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Is a Honey and Salt Pre-Workout Worth Taking?

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Combining honey and salt is an easy way to get some simple carbs and electrolytes in before your workout. While it can be a beneficial formula for some – especially endurance athletes – adding extra salt to your diet is likely unnecessary for most people.

Honey and Salt Pre-Workout – Honey and salt is a quick and easy way to get some sugar and electrolytes in before your workout. However, having salt pre-workout is likely unnecessary unless you’re an endurance athlete. For most people, plain honey will be a better pre-workout snack.

honey and salt pre-workout

Is Honey with Salt Good Before a Workout?

So, does honey and salt give you energy?

Yes, honey and salt may be a good choice for athletes who want a quick hit of sugar and electrolytes to help fuel their workouts. However, this is largely because of the honey more than the salt. Below we’ll be going more in-depth on why this works as a pre-workout snack or intra-workout drink.

Nutritional Profile of Honey with Extra Salt

First, let’s take a look at the nutritional profile of honey. In one tablespoon, you’ll be getting: 

  • 63.8 calories
  • 17.3g of carbs
  • 0.63g of protein
  • 0g of fat

As you can see, honey is pretty much pure carbohydrates, which are almost entirely sugar. This is a great pre-workout snack, as your body can quickly use this for energy

You can then add salt to honey to boost the electrolyte content of your snack. Some athletes associate salt with a better pump in the gym as well. However, as we’ll be covering below, this is likely unnecessary for most people.

honey as pre-workout

If you do decide to add salt, you’ll likely only want to add a very small amount so you’re not taking in an excessive amount of sodium. A shake or two of salt should be plenty. 

With this being said, having salt before or during a workout is especially beneficial if you’re training for several hours on end, where you’ll inevitably lose large amounts of sodium through your sweat.

For more casual exercise, adding extra salt to your pre-workout snack is likely unnecessary, as most people already get more than enough sodium in their diet

Keep in mind that monitoring your hydration and getting enough water is crucial when using honey and salt as a pre-workout snack. Also, note that most salt is the same. So, there won’t be any major differences between a honey and pink Himalayan salt pre-workout, and a recipe made with standard table salt.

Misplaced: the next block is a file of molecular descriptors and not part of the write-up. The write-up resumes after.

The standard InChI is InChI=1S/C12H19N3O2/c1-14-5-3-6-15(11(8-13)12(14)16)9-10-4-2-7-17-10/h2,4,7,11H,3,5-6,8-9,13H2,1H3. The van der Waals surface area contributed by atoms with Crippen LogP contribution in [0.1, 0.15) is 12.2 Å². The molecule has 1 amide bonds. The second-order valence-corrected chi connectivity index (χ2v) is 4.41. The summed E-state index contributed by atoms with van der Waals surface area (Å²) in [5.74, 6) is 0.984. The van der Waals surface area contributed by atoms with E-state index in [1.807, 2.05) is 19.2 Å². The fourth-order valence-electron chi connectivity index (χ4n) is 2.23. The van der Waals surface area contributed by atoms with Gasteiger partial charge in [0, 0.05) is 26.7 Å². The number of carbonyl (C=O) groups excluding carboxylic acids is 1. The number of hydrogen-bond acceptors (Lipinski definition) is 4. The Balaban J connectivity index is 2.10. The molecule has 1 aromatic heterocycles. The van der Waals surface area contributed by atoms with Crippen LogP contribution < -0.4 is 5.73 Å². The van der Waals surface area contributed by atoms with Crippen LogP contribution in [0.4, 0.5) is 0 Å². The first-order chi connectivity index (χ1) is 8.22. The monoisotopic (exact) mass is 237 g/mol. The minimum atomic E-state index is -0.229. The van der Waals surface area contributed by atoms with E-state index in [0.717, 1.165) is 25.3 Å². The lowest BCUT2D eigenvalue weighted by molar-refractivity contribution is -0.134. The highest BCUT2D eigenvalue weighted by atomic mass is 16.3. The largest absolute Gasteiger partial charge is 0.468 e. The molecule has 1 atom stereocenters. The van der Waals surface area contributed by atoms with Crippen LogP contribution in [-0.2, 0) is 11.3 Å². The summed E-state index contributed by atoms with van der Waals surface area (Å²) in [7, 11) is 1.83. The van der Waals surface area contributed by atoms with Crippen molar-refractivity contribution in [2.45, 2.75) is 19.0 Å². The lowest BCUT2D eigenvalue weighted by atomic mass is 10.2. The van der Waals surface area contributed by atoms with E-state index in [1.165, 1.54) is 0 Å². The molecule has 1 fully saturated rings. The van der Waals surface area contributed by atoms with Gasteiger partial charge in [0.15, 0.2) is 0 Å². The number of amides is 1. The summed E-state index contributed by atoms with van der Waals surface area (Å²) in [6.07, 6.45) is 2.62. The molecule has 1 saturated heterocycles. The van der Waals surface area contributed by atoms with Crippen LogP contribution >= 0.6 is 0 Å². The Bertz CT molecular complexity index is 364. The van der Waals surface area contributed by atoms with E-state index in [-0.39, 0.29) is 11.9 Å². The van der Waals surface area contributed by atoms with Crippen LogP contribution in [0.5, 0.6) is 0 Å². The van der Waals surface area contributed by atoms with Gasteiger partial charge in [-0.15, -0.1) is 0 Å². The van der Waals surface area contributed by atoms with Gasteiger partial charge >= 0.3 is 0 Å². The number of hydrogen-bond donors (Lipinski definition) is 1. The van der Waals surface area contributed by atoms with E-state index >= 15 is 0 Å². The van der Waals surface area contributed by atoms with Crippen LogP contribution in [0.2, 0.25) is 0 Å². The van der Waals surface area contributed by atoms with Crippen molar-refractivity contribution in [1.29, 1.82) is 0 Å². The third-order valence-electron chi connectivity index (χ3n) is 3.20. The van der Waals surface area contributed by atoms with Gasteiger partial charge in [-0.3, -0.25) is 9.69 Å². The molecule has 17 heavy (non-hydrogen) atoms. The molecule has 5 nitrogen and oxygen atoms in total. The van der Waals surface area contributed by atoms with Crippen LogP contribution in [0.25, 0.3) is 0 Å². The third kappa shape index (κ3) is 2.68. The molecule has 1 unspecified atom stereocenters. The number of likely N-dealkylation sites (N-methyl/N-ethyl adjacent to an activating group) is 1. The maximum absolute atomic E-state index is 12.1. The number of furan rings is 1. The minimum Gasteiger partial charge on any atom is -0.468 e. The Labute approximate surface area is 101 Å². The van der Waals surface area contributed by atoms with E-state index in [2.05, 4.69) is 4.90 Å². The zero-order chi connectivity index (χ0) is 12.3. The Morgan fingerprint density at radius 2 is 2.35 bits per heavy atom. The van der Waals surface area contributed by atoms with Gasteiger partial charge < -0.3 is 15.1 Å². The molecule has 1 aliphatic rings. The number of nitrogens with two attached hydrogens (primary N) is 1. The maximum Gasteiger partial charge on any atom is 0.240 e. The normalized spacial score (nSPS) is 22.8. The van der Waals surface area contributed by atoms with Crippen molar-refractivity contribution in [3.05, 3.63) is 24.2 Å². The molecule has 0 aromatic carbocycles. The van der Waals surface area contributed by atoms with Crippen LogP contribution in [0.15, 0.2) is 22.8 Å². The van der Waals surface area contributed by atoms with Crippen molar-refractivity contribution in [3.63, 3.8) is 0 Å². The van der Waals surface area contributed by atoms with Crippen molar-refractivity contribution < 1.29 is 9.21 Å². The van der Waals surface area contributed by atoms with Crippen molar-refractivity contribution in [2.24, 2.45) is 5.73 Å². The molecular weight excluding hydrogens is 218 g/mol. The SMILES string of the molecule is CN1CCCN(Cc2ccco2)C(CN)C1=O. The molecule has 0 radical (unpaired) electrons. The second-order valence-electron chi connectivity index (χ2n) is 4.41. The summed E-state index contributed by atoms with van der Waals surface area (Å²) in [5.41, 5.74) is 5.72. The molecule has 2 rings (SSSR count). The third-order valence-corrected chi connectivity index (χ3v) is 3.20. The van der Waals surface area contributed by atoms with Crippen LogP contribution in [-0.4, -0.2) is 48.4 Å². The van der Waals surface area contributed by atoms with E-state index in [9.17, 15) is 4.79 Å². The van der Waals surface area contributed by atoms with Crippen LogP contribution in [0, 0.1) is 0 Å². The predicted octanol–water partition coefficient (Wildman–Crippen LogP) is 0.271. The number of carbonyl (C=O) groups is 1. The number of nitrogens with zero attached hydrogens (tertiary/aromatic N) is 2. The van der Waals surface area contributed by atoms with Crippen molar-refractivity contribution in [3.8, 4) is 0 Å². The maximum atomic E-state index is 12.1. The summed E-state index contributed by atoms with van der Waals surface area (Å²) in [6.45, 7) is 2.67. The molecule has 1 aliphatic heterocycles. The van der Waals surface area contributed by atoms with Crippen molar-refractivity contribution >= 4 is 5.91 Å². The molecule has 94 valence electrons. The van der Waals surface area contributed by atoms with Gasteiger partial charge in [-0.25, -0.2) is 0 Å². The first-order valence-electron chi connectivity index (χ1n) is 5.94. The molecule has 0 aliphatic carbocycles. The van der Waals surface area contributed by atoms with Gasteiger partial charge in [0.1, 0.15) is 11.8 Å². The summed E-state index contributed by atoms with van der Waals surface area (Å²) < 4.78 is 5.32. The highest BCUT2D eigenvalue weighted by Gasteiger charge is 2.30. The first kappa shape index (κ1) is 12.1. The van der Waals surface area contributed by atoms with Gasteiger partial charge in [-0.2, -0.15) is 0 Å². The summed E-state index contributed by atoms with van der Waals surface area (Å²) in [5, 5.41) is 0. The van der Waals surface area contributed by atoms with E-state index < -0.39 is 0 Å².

So, honey and salt benefits will likely be most apparent in endurance athletes, while more casual athletes will be fine just taking plain honey instead. 

What Do You Need Before a Workout?

Having a snack largely based on simple carbs is excellent directly before a workout. However, if possible, it’s recommended you eat a larger meal with plenty of protein, fats, and carbs around 3-4 hours before exercise, or a slightly smaller snack 1-2 hours before exercise.

athlete eating honey

Combining a full meal with a pre-workout snack is likely the best way to optimize performance. However, if you’re training first thing in the morning, just having a light snack before working out is better than nothing. 

As mentioned above, extra electrolytes/sodium in the form of salt will likely only be beneficial to endurance athletes who will be losing significant amounts of sweat. For the average gym session, adding extra salt to honey is unnecessary. 

Beyond this, you may also be interested in using a pre-workout supplement to help improve your performance. These typically consist of caffeine and other ergogenic ingredients like Betaine, Beta-Alanine, and L-Citrulline. While these aren’t necessary to have a great workout, they can provide an added boost of performance . 


Get useful tips, expert insights, and in-depth analysis of training programs & nutrition plans to get the most out of your performance.

Making your Own Intra-Training Drink with Honey and Salt

Especially for endurance athletes, honey and salt may be best used as an intra-workout drink instead of a pre-workout snack. Combining honey, salt, and water is a cheap and easy way to make your own homemade sports drink. 

Beyond getting some added intra-workout energy from the honey, having some sodium alongside fluids is especially important during long bouts of endurance training. 

honey and salt drink

This is because drinking too much plain water while losing electrolytes through sweat can lead to hyponatremia or overhydration. This can lead to serious health complications, so it’s something endurance athletes need to be aware of. 

The AIS recommends endurance athletes consume 0.5-0.7g of sodium/L of fluid during exercise. This is a range meant to provide adequate electrolytes while still preserving the palatability of your beverage. We’ve kept this in mind with our recommended recipe below.


  • 1 Litre of Water (4 Cups)
  • 2 Tbsp. of Honey
  • ¼ tsp of Salt
  • Optional: Lemon Juice


  1. Stir in honey, salt, and lemon juice to water
  2. Adjust ingredient amounts to taste
  3. Allow to chill, and drink during exercise

Additional Considerations

It’s worth mentioning that honey and salt will not be an optimal pre-workout snack for all athletes. Many people should not be adding extra sodium into their diets, and honey may not be ideal for diabetics, or those following a low-carb diet.

First, as mentioned earlier, most people already eat an excessive amount of sodium in their diet. As a result, adding more to your pre-workout snack is likely unnecessary, and potentially harmful.

Especially if you have high blood pressure, we don’t recommend adding in extra salt to your diet. Consult with your doctor about appropriate levels of sodium intake for you. 

eating honey as pre-workout